Published on October 21, 2008
It was yet another disappointment to hear Sen. Joker Arroyo’s reaction, coursed through an overseas telephone call, to yet another pressing controversy: last Tuesday’s Supreme Court decision on the since-scuttled Memorandum of Agreement on Ancestral Domain (MOA-AD).
“For a decision with such far-reaching consequences, the high court was sharply divided, 8-7, and it could pose more problems in the future,” the human rights icon told the Inquirer. “A change of one vote would make the minority opinion the majority decision, and conversely, the minority decision would become a dissenting opinion.”
This view makes sense only if Arroyo had not read the 12 opinions on the case that cascaded out of the high court last week—and only if a “moot and academic” majority ruling would have necessarily declared the MOA-AD constitutional.
In fact, other eminent lawyers have noted that a substantial majority of justices actually found that certain provisions of the MOA-AD violated the Constitution. Late last week, in his Star column, lawyer Jose Sison counted at least 12 justices who considered the MOA-AD unconstitutional.
Last Sunday, ex-Chief Justice Artemio Panganiban wrote in his Inquirer column: “The bottom line in all negotiations and agreements is ‘strict adherence to the Constitution’ and the laws. So the Court firmly ruled, not by the narrow 8-7 vote reported by media but by a compelling majority of at least 12-3.”
And on Monday, constitutionalist Joaquin Bernas, SJ wrote, in his Inquirer column: “Going through [the opinions] one will find that there really is more unanimity than what the 8-7 count might indicate. There is a clear majority which would agree that there are provisions in the MOA-AD which depart from the present Constitution.”
Indeed, the Inquirer editorial of last Thursday, Oct. 16, pointed out that “the finding is actually stronger, more categorical, than it looks.” It quoted at some length from Justice Dante Tinga (a rare enough occurrence in these pages), who warned his colleagues about “the danger that if the petitions were dismissed for mootness without additional comment, it will be advocated by persons so interested as to make the argument that the intrinsic validity of the MOA-AD provisions has been tacitly affirmed by the Court.” To forestall just such an effrontery, Tinga offered a categorical comment of his own: “It takes no inquiry at great depth to be enlightened that the MOA-AD is incongruous with the Philippine Constitution.” And that’s from a justice who voted in the minority!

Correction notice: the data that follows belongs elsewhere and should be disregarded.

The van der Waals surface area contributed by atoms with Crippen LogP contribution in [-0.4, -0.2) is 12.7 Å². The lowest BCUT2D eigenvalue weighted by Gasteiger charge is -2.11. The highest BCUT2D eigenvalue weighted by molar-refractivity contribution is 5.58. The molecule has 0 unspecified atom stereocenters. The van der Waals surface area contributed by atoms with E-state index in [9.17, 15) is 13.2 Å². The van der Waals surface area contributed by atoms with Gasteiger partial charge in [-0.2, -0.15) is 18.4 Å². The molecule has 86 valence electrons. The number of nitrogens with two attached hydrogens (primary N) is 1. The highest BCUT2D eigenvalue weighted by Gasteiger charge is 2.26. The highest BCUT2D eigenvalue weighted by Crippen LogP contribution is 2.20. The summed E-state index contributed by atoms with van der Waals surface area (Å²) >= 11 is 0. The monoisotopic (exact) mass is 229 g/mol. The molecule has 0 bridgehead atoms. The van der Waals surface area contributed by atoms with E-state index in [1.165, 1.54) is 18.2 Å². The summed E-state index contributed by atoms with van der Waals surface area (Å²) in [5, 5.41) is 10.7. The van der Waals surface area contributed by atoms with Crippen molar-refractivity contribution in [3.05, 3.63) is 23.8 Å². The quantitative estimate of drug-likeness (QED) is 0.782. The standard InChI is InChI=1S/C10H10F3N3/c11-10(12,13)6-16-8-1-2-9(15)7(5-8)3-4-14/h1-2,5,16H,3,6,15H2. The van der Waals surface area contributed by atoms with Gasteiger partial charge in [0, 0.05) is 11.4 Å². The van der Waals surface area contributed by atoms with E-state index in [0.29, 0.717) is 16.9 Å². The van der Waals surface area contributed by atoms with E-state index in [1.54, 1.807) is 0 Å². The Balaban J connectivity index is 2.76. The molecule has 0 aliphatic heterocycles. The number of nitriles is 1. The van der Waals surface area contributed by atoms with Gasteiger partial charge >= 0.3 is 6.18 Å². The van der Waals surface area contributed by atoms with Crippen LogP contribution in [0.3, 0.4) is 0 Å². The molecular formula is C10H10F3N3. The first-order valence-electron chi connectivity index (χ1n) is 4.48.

Arroyo’s instinctive reaction to the news, therefore, probably tells us more about him and where he stands now than about the Court’s ruling.
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Does it matter what a former prosecutor in the Joseph Estrada impeachment case thinks? I’m afraid so. The Estrada impeachment was the formative political crisis of the last decade; besides being an addictive civics lesson for TV-watching Filipinos, it essentially defined the shape of political discourse since 2000. (To use Jose de Venecia’s controlling metaphor, it explains the political poison in the air.) The spectacular failure of the peace talks with the Moro Islamic Liberation Front threatens to become another turning-point crisis, one that will determine the course of politics for perhaps another decade.
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Justice Antonio Eduardo Nachura was another outstanding member of the House mission that prosecuted the Estrada impeachment in the Senate. His dissenting opinion on the MOA-AD case, however, tells us he is more at ease now with the prospect (or the reality) of an aggressive Executive than he was during the impeachment.
A non-lawyer, I actually found his marshalling of the facts and the applicable laws compelling reading—until he reached the last several pages of his dissent, when he set forth his substantive (as against procedural) reasoning.
As far as I can tell, however, there was none. He merely listed the various bases of the President’s power “to negotiate peace with the MILF [Moro Islamic Liberation Front], and to determine in what form and manner the peace process should be conducted.”
He began the second and much shorter part of his opinion by identifying the legal crux of the matter. “I respectfully submit that the Court should view this case from the perspective of executive power, and how it was actually exercised in the formulation of the GRP [Government of the Republic of the Philippines] Peace Panel until the challenged MOA-AD was crafted in its present abandoned form.”
His “angle of vision” (the evocative phrase is his) is essentially the same as that of the majority opinion, by Justice Conchita Carpio Morales, which began in similar fashion. “Subject of these consolidated cases is the extent of the powers of the President in pursuing the peace process.”
But Nachura’s “perspective” consists of nothing but an enumeration of the sources of the President’s power: constitutional provisions, judicial elaborations, then finally Executive Order 3 and related instructions to the government peace panel.
Apparently, for the soft-spoken thinker who impressed the public with his professorial manner during a bitter partisan political crisis, to enumerate is to defend. His disposition of the substantive issues can be summed up neatly, simply: presumption of regularity.
In other words: What this President does, goes.